SACRAMENTO, Calif. (AP) — Mike Bloomberg would sell the financial data and media company he created in the 1980s — which bears his name and made him a multibillionaire — if he is elected U.S. president, a top adviser said Tuesday.
Bloomberg would put Bloomberg LP into a blind trust, and the trustee would then sell the company, adviser Tim O'Brien said. Proceeds from the sale would go to Bloomberg Philanthropies, the charitable giving arm that funds causes from climate change to public health and grants for American cities.
The only restriction Bloomberg would put on the sale is that it not be sold to a foreign buyer or a private equity company, O'Brien said. Bloomberg, a Democrat, is currently chief executive of the company.
“We want to be 180 degrees apart from Donald Trump around financial conflicts of interest,” O'Brien told The Associated Press. “We think it's one of the biggest stains on the presidency, and Trump's record is his refusal to disengage himself in his own financial interests. And we want to be very transparent and clean and clear with voters about where Mike is on these things.”
Indeed, as one of the world's wealthiest people, Bloomberg would have an extraordinarily complicated financial picture to untangle if he wins the presidency. His commitment to selling the company stands in stark contrast to the Republican Trump, who refused to fully divest from his business, instead putting his assets in a trust controlled by his two adult sons and a senior company executive. He has continued to make money from his properties.
Bloomberg said in 2018, when he was considering a presidential run, that he would consider selling his business if elected. The company is not currently for sale. He retained ownership in the company when he served as New York City mayor from 2002 to 2013, but gave up his title of chief executive.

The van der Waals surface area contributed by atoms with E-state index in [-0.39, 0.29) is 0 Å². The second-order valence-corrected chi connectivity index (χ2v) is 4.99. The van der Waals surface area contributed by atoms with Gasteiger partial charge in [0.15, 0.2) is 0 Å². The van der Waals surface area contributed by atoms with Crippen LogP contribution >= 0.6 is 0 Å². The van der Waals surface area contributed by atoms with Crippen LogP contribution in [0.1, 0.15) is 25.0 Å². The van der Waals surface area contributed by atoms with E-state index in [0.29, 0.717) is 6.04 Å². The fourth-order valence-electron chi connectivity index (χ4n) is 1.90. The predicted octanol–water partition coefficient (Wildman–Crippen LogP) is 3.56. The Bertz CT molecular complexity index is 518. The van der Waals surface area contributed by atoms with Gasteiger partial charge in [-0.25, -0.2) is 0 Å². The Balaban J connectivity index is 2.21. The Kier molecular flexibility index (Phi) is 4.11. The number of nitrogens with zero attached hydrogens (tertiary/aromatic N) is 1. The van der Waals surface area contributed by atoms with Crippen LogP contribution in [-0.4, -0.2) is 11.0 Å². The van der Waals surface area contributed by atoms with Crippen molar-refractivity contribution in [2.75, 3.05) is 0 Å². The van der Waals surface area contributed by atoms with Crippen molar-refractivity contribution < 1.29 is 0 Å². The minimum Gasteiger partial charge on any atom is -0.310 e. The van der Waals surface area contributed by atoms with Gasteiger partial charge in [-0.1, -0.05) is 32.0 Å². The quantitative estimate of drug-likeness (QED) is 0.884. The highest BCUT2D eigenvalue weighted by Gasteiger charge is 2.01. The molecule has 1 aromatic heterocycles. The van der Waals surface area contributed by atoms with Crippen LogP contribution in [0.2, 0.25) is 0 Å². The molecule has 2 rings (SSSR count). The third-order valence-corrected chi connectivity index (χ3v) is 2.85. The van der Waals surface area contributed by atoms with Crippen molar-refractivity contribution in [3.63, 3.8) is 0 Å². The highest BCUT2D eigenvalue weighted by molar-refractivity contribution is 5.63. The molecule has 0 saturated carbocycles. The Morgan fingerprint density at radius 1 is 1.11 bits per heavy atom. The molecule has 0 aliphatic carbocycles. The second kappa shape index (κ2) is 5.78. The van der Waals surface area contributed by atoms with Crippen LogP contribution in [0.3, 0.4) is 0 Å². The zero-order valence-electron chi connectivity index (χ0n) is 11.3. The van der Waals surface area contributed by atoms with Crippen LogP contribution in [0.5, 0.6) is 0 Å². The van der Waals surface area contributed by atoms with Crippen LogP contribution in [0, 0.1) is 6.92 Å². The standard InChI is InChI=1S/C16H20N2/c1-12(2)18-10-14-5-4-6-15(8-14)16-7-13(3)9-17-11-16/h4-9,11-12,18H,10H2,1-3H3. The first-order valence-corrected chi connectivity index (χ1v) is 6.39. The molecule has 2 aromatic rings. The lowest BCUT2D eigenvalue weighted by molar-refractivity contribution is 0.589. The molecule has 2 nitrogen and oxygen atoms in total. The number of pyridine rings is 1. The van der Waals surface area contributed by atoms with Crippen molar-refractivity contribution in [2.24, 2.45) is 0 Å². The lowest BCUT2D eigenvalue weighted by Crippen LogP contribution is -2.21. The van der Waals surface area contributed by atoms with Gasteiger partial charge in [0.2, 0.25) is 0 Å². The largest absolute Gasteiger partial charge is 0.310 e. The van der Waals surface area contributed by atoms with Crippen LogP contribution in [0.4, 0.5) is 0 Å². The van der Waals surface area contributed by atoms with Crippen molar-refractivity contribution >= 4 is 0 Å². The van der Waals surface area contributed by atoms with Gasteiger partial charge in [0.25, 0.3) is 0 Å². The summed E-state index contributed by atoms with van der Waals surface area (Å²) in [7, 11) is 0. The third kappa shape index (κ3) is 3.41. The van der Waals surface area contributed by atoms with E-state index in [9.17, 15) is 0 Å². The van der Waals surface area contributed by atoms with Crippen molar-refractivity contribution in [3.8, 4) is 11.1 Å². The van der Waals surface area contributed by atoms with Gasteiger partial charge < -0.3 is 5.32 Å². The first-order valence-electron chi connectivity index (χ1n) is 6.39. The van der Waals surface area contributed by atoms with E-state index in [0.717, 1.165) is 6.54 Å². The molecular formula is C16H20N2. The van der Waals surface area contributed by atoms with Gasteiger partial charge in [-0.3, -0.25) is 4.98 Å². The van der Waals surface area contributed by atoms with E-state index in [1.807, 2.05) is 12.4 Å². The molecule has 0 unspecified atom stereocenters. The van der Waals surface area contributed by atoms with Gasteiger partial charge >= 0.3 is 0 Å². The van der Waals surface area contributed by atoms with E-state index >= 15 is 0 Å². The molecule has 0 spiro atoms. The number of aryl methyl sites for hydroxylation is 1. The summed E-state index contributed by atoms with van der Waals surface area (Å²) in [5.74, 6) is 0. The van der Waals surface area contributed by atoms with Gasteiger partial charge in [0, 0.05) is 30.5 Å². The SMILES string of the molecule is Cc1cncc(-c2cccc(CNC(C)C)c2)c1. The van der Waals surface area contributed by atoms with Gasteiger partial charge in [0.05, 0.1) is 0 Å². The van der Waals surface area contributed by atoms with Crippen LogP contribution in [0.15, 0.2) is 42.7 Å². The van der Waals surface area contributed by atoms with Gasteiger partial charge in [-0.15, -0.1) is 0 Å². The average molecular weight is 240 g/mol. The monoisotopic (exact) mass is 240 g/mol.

O'Brien's comment comes amid increasing scrutiny of Bloomberg's wealth and business holdings from his rivals for the Democratic presidential nomination. He'll face them on the debate stage for the first time on Wednesday in Las Vegas.
If he won the White House, the exact timeline for a sale isn't clear, O'Brien said. There's also been no decision on what would happen to Bloomberg Philanthropies.
Walter Shaub, former director of the Office of Government Ethics, said such an action would need to follow complex rules and be approved by the ethics office. The administer of the blind trust would need to be an institution, not a person, and it's not clear how a trustee would navigate confidentiality requirements when trying to sell off a private company, Shaub said. There are no comparable examples of any executive branch official putting a large private company into a blind trust and up for sale, he said.
He said it would be smart for every candidate to set up meetings with the office now to begin discussing potential conflicts of interest.
“Bottom line: It could be a costly mistake for any candidates to make firm commitments to establish qualified blind trusts without first having their attorneys meet with OGE's Director and legal staff,” Shaub tweeted.
Bloomberg created his own company in 1981, after he was fired from the investment bank Salomon Brothers with a $10 million severance payment. His new venture created the Bloomberg Terminal, a dedicated computer with proprietary software that allowed Wall Street traders, buyers and sellers to see financial transaction data in real time. The terminal quickly became a must-have product around the financial world and has been used by entities including the World Bank and the Federal Reserve Bank.
Bloomberg then grew the business to include a financial news arm, which has morphed into a major news wire service. The outlet has faced criticism for allowing its reporters to cover the campaign but blocking them from reporting in-depth investigations into Bloomberg or his Democratic rivals. Newsroom leaders didn't impose similar restrictions on reporting regarding Trump.
Bloomberg has also faced renewed scrutiny over lawsuits filed by women at his company alleging discrimination or hostile treatment. Bloomberg has said he won't release women from any nondisclosure agreements they've signed with the company.
Bloomberg entered the presidential race in November and has been steadily climbing in national polls, buoyed by $400 million in advertising. Worth an estimated $60 billion, he is entirely self-funding his campaign.
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